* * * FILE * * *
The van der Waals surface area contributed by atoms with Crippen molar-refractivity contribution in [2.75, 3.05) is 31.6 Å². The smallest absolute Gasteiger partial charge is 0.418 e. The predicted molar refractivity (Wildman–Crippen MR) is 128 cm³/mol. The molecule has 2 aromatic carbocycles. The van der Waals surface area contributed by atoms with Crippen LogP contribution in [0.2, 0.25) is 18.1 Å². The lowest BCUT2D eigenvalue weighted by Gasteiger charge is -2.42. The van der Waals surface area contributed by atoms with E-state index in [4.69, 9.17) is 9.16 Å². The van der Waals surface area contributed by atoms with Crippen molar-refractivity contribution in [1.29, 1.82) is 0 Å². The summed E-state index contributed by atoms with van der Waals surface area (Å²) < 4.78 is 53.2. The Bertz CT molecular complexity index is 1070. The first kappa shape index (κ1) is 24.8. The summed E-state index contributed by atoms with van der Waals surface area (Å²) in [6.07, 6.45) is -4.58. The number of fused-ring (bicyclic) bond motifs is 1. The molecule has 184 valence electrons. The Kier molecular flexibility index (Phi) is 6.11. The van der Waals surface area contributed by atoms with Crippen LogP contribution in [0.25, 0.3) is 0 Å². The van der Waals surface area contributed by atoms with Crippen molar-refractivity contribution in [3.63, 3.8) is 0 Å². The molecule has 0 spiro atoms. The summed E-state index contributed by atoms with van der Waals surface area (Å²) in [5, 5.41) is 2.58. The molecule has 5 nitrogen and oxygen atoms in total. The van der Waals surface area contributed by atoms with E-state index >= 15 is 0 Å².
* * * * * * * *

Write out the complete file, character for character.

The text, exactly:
The van der Waals surface area contributed by atoms with Crippen molar-refractivity contribution in [2.75, 3.05) is 31.6 Å². The smallest absolute Gasteiger partial charge is 0.418 e. The predicted molar refractivity (Wildman–Crippen MR) is 128 cm³/mol. The molecule has 2 aromatic carbocycles. The van der Waals surface area contributed by atoms with Crippen LogP contribution in [0.2, 0.25) is 18.1 Å². The lowest BCUT2D eigenvalue weighted by Gasteiger charge is -2.42. The van der Waals surface area contributed by atoms with E-state index in [4.69, 9.17) is 9.16 Å². The van der Waals surface area contributed by atoms with Crippen molar-refractivity contribution in [1.29, 1.82) is 0 Å². The summed E-state index contributed by atoms with van der Waals surface area (Å²) < 4.78 is 53.2. The Bertz CT molecular complexity index is 1070. The first kappa shape index (κ1) is 24.8. The summed E-state index contributed by atoms with van der Waals surface area (Å²) in [6.07, 6.45) is -4.58. The number of fused-ring (bicyclic) bond motifs is 1. The molecule has 184 valence electrons. The Kier molecular flexibility index (Phi) is 6.11. The van der Waals surface area contributed by atoms with Crippen LogP contribution in [0.25, 0.3) is 0 Å². The van der Waals surface area contributed by atoms with Crippen molar-refractivity contribution in [3.63, 3.8) is 0 Å². The molecule has 0 spiro atoms. The summed E-state index contributed by atoms with van der Waals surface area (Å²) in [5, 5.41) is 2.58. The molecule has 5 nitrogen and oxygen atoms in total. The van der Waals surface area contributed by atoms with E-state index >= 15 is 0 Å².